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Chronic stress at work and the metabolic syndrome: prospective study

BMJ 2006; 332 doi: (Published 02 March 2006) Cite this as: BMJ 2006;332:521
  1. Tarani Chandola, senior lecturer (t.chandola{at},
  2. Eric Brunner, reader1,
  3. Michael Marmot, head of group and department1
  1. 1 Department of Epidemiology and Public Health, University College London, London WC1E 6BT
  1. Correspondence to: T Chandola
  • Accepted 17 November 2005


Objectives To investigate the association between stress at work and the metabolic syndrome.

Table 4

Risk of having the metabolic syndrome by relative index of inequality of employment grade. Multivariate multiple imputation logistic regression models: non-retired men and women in the Whitehall II cohort at phase 5

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Design Prospective cohort study investigating the association between work stress and the metabolic syndrome.

Participants 10 308 men and women, aged 35-55, employed in 20 London civil service departments at baseline (the Whitehall II study); follow-up was an average of 14 years.

Main outcome measures Work stress based on the iso-strain model, measured on four occasions (1985-99). Biological measures of the metabolic syndrome, based on the National Cholesterol Education Program definition, measured in 1997-9.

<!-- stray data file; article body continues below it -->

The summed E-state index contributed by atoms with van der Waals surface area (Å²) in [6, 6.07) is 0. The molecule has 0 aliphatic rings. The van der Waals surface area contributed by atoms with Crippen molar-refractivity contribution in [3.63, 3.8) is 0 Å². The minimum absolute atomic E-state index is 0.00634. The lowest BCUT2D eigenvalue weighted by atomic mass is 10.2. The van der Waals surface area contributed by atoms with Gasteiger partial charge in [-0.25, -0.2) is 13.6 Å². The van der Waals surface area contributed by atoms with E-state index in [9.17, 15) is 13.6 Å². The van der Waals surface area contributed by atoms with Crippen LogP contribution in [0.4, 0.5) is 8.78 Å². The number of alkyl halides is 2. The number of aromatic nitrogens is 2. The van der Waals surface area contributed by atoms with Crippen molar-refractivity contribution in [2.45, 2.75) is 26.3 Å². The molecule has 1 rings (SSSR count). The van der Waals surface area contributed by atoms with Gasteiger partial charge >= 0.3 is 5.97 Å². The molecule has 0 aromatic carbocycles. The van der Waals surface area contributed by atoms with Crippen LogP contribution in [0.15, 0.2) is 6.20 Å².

Results A dose-response relation was found between exposure to work stressors over 14 years and risk of the metabolic syndrome, independent of other relevant risk factors. Employees with chronic work stress (three or more exposures) were more than twice as likely to have the syndrome than those without work stress (odds ratio adjusted for age and employment grade 2.25, 95% confidence interval 1.31 to 3.85).

Conclusions Stress at work is an important risk factor for the metabolic syndrome. The study provides evidence for the biological plausibility of the link between psychosocial stressors from everyday life and heart disease.


  • We thank all participating civil service departments and their welfare, personnel, and establishment officers; the Occupational Health and Safety Agency; the Council of Civil Service Unions; all participating civil servants in the Whitehall II study; and all members of the Whitehall II study team. We also thank the referees of this paper for their useful comments.

  • Contributors TC wrote the first draft of the paper and did all the analyses. EB and MM wrote subsequent drafts and guided the analyses. TC is the guarantor.

  • Funding The Whitehall II study was supported by grants from the Medical Research Council; Economic and Social Research Council; British Heart Foundation; Health and Safety Executive; Department of Health; National Heart Lung and Blood Institute (HL36310), US, NIH; National Institute on Aging (AG13196), US, NIH; Agency for Health Care Policy Research (HS06516); and the John D and Catherine T MacArthur Foundation Research Nes on Successful Midlife Development and Socioeconomic Status and Health. MM is supported by an MRC research professorship.

  • Competing interests None declared.

  • Ethical approval University College London Medical School committee on the ethics of human research.

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